When Taylor arrived at UF in 1980, the college had eliminated the music major because of accreditation issues. “There was a lot of negativism. The alumni were mad, the community was mad, the faculty were angry, the students who stayed were angry,” he noted. But two administrators with music experience and appreciation wished to somewhat salvage things, which led to Taylor’s hire. As a jazz musician with plenty of performance experience, it was believed that Taylor could help turn the tide by organizing a jazz combo comprised of about 5 musicians. He had his work cut out for him: only seven students were enrolled in band, one of them strictly as a cymbal player.
“I realized if we were going to do anything, we had to run out to the community and strengthen that tie and bring in some help,” Taylor recalled.
Over the years, Taylor was charged with rebuilding UF’s music program to a greater extent. In 1996, former President Kenneth Zirkle asked him to create a marching band, and later, former President DeBow Freed requested that an orchestra be formed. Symphonic band and wind ensemble resulted too. Today’s music program enrollment is approximately 150.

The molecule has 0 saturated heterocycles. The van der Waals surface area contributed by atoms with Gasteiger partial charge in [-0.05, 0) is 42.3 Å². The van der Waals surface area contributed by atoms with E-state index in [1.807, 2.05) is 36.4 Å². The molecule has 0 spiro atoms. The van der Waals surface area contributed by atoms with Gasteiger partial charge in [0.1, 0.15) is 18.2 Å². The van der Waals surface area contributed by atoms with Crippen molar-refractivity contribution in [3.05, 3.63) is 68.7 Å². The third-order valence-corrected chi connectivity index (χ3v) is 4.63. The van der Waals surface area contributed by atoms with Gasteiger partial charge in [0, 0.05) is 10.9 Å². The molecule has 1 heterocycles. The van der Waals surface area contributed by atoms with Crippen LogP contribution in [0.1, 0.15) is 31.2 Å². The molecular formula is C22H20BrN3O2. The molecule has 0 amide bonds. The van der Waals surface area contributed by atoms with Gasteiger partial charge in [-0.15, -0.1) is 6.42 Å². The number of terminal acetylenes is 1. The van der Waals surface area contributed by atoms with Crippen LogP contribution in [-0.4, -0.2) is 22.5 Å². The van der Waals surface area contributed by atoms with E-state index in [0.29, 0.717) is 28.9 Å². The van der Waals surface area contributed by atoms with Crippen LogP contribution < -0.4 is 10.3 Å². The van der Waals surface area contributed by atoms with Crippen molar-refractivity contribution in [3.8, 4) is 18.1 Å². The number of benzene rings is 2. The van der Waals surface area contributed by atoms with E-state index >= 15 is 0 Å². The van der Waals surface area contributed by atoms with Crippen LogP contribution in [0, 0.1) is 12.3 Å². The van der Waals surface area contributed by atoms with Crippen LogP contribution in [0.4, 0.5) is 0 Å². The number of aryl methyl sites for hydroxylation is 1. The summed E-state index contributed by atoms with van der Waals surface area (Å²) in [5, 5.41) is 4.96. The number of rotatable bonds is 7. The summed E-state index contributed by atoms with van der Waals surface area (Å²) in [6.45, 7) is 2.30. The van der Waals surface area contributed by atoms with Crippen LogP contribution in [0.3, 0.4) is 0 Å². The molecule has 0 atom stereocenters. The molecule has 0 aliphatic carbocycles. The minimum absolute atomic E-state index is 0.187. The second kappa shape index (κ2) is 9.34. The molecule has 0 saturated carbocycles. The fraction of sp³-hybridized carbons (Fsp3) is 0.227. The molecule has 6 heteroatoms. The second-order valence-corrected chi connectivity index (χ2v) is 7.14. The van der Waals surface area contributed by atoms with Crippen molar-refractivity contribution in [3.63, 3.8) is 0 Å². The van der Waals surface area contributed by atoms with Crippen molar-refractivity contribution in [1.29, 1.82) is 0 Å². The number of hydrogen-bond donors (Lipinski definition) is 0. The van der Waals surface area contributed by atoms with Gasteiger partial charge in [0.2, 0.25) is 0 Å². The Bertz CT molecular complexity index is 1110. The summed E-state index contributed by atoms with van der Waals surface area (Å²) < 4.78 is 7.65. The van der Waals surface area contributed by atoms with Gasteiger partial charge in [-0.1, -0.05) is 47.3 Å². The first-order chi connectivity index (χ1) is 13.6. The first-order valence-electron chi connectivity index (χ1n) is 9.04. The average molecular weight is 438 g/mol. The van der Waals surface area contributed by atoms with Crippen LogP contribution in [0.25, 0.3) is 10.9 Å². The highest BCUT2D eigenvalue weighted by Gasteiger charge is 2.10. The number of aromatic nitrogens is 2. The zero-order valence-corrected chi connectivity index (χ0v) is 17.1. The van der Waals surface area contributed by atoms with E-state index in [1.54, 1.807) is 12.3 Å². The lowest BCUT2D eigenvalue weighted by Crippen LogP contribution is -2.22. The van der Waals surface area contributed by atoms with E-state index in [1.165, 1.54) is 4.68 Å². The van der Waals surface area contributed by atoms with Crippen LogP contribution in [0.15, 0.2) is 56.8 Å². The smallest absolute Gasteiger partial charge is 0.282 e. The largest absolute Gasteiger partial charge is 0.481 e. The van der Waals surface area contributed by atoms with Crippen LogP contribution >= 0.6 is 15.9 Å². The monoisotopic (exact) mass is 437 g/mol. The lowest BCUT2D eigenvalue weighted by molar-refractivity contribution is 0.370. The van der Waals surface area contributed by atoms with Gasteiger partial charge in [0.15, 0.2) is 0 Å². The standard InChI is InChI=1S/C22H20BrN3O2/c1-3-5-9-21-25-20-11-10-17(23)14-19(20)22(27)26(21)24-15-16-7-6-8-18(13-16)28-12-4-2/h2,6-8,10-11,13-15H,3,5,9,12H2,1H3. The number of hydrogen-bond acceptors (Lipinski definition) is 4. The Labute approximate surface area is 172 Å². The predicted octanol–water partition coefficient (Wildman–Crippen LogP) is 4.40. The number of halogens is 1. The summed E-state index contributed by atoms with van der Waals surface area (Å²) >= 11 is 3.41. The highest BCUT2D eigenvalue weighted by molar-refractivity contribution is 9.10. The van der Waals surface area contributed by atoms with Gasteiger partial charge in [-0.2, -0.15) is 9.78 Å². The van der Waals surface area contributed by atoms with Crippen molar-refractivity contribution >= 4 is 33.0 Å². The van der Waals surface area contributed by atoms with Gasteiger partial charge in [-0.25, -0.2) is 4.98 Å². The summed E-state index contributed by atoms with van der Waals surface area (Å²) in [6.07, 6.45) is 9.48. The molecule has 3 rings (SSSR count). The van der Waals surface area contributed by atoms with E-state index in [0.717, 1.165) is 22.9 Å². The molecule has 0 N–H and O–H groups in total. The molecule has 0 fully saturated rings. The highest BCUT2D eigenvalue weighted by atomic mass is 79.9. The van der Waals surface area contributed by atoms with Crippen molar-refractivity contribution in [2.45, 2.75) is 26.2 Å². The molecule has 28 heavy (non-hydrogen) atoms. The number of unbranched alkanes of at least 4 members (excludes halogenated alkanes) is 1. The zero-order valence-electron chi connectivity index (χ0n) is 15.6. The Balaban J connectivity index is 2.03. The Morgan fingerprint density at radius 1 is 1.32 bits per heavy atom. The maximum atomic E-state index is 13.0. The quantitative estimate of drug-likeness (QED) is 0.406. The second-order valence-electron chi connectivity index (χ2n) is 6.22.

Taylor said he has many favorite memories of his time at UF, thanks to student conundrums and kindnesses. On one occasion, he was involved in facilitating a surprise marriage proposal to one of the band members on the 50-yard line during halftime. Another occasion involved assisting with fundraising to buy a new flute for a financially-strapped band member who had accidentally left hers on top of a car. “She barely had enough money for tuition. She couldn’t even go out and get a pizza,” Taylor said of the flutist. When recounting the story to a band alumnus, she reached out to others with monetary means to get the ball rolling. “We had my former student who had this idea come out at the student recital and present her with the flute,” he explained. “That was one of those moments that you never forget.”